Published: The Voice of Fashion, September 28, 2018
Mumbai will witness its first-ever clothes swap at Fairtrunk Offline’s third and to-date biggest sustainable event
On October 6, Mumbai is going to see what is potentially the city’s first official clothes swap. While traditionally hand-me-downs are a part of the fabric of Indian society, swapping clothes has not yet made it to accepted fashionista parlance. Bursting wardrobes and the ongoing dialogue on sustainable fashion encourage the thought that a pre-loved garment in good condition that one may have outgrown—in terms of size, fit, style or interest—may work wonderfully for someone else.
Dhawal Mane, Global Fashion Exchange (GFX) Ambassador for India, who has organised three such swaps (called SwapStitched) in Bengaluru, the most recent being September 22, is ready to take the concept to other cities. In Fairtrunk Offline—an event-based offshoot of the slow-fashion digital marketplace, Fairtrunk—Mane has found a worthy platform to partner with. He says: “I would like to see more people embracing swapping and bartering as a form of consumption. It is a mindset shift: from ownership to access, albeit mindfully.” For the Mumbai swap, Seams For Dreams (SFD), a charity organisation by actress Evelyn Sharma, will be sharing some pre-loved, gently used clothing items by designers, and all the leftover clothing items will be donated to the ones in need by SFD.
Vast Creative Possibilities
India witnessed—what Mane states is—probably the country’s biggest swap when he got inspired by the GFX’s global swap event during the worldwide movement, Fashion Revolution Week 2018. Mane went on to become the local ambassador for swaps and organised the first swap event in Bengaluru, where 150 items of clothing were traded among 60 attendees in four hours. So far, 190 items have been swapped, among 85 people from Bengaluru, while diverting approximately 150 kg of clothing from a landfill or an incinerator. These swaps are also a part of the 1 million pound partnership with GFX, which is the quantity of clothing that GFX aims to save from ending up in a landfill in 2018.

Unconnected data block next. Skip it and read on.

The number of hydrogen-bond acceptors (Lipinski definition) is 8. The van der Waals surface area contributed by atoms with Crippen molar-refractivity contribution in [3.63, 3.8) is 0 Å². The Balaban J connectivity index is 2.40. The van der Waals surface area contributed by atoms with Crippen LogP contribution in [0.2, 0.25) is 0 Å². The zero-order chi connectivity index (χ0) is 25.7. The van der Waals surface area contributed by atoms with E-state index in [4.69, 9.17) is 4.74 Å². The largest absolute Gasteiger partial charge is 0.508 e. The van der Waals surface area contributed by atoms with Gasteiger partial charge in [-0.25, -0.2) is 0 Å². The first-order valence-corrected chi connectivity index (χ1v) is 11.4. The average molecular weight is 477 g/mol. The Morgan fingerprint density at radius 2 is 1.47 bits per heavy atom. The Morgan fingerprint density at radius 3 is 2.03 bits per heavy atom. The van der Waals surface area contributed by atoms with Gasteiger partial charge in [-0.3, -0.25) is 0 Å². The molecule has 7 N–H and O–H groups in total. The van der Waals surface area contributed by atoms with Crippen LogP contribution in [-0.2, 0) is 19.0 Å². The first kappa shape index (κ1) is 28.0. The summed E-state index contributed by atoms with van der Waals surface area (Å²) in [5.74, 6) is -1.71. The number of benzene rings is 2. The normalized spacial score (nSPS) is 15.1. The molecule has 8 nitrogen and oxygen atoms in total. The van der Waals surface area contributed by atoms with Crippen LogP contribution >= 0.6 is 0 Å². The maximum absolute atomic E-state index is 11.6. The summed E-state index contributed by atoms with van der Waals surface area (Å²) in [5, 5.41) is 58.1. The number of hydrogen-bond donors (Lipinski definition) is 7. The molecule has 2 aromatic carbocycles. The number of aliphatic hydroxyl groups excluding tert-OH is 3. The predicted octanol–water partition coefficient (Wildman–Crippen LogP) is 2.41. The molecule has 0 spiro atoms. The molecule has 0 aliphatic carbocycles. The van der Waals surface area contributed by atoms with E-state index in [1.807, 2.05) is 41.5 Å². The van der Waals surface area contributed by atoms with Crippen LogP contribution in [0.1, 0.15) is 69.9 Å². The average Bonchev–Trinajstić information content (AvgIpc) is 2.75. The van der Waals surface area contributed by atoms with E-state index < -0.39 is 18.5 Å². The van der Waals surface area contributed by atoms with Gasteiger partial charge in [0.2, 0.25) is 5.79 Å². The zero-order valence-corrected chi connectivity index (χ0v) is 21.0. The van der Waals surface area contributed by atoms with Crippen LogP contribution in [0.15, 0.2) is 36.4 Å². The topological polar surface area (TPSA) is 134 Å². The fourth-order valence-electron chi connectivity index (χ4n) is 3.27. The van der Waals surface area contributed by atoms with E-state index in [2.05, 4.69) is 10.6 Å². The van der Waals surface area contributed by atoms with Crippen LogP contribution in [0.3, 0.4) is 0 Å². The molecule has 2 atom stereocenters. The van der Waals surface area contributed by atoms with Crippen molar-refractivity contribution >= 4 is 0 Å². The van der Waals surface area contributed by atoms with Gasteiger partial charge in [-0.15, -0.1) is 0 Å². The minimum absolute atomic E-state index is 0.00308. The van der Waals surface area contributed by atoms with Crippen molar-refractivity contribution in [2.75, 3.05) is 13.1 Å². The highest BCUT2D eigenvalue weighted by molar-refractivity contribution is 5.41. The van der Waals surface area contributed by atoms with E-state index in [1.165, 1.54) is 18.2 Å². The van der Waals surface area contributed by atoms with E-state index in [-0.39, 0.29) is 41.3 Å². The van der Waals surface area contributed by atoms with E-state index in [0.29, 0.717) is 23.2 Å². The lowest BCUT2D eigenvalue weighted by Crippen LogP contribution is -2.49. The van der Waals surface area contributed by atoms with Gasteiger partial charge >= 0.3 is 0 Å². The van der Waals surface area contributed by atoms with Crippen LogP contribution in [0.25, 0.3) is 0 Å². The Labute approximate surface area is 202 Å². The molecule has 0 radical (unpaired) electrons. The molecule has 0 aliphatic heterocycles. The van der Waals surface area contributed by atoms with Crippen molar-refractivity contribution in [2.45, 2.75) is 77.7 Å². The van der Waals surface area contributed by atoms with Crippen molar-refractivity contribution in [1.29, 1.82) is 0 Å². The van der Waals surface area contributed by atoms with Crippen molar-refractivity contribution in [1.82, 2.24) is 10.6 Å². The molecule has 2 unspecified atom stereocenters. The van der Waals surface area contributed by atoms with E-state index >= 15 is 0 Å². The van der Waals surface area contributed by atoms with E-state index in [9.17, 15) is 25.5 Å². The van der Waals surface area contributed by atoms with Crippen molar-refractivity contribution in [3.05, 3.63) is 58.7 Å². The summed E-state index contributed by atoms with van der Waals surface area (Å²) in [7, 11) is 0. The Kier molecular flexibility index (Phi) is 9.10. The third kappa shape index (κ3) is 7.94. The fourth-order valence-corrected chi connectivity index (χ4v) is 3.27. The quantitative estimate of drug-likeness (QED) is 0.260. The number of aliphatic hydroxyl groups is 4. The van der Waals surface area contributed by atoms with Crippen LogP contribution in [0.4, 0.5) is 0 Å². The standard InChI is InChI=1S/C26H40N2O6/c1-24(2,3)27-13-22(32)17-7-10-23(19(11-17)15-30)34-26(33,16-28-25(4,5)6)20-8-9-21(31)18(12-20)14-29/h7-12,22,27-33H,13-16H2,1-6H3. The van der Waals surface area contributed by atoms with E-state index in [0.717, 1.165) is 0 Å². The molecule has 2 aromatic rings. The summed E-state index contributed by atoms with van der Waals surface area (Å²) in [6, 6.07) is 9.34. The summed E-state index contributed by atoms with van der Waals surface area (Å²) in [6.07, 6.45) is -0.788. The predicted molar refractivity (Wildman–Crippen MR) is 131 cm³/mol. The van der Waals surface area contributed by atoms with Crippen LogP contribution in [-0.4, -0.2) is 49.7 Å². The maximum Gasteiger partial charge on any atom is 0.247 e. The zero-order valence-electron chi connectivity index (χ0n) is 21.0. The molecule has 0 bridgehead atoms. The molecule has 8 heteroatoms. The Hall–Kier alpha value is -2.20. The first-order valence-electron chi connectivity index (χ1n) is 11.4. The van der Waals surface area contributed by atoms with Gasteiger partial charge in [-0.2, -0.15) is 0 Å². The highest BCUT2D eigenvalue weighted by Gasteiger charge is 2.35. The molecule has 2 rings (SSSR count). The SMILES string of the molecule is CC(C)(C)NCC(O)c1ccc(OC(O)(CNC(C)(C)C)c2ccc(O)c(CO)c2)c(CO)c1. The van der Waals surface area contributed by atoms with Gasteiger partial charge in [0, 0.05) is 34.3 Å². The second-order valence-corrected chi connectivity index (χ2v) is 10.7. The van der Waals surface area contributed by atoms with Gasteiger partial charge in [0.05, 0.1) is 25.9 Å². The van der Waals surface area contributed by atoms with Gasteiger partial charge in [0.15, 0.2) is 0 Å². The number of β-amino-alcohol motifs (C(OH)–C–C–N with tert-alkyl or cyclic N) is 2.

SwapStitched events are scheduled to take place in Bengaluru once every two months on weekends, in different locations. Says Mane: “While the number of attendees is increasing with every swap, we also have repeat swappers because it is a fun process exploring different designs from in-season to vintage, providing infinite creative possibilities of styling an outfit—where no two products will be the same—while being light on the pocket.”
Building a Slow Fashion Community
SwapStitched is only one of the events that Fairtrunk Offline is organising in its day-long event at Pioneer Hall in Bandra. In the past, Fairtunk Offline has held two events, the most recent being a part of Fashion Revolution week in April, and included a documentary screening, blogger meet-up, panel discussions, and an upcycling workshop. Its third edition will be the largest Fairtrunk Offline event to date, which will include a curated slow-fashion pop-up with 25 young brands across fashion and lifestyle, workshops with designers like Anuj Sharma from Button Masala and talks on sustainable fashion. The decor is planned with upcycled fabric. Darshana Gajare, founder of Fairtrunk and Fairtrunk Offline, expects a turnout of two to three thousand people.
Msafiri, One of the brands showing at the pop-up.
Fairtrunk Offline was launched to increase awareness about sustainable fashion, creating experiences and building a mindful community, as evidenced in their #SlowTheFuckDown campaign. Gajare started both projects last year, after watching ‘The True Cost’, a documentary on the global effects of fast fashion. While spreading awareness about sustainability, Gajare discovered that consumers were asking for alternate options. This led to her launching an online marketplace, which now gives space to over 30 slow-fashion brands.
The lack of transparency, regulation and accountability in India forced Gajare to do her own groundwork in the selection of the brands. Being bootstrapped means that she can’t physically go to review each supply chain, but she “takes the time to meet and understand the brand ethos and to gauge if they are invested in the cause.” While admitting that it is not a foolproof method, her work as a part of the Fashion Revolution India team helps give her the muscle to evaluate brands and spread the word.
You can bring up to 10 pieces of good quality, unwanted clothing. (Socks, underwear, lingerie, nightwear, pyjamas are not allowed.) Every item will be checked for quality, only approved pieces will make it to the swap floor. You get a coupon for an accepted piece of clothing that you have brought which can be used to pick up another piece of clothing that you want or retained for another swap event. Read more here.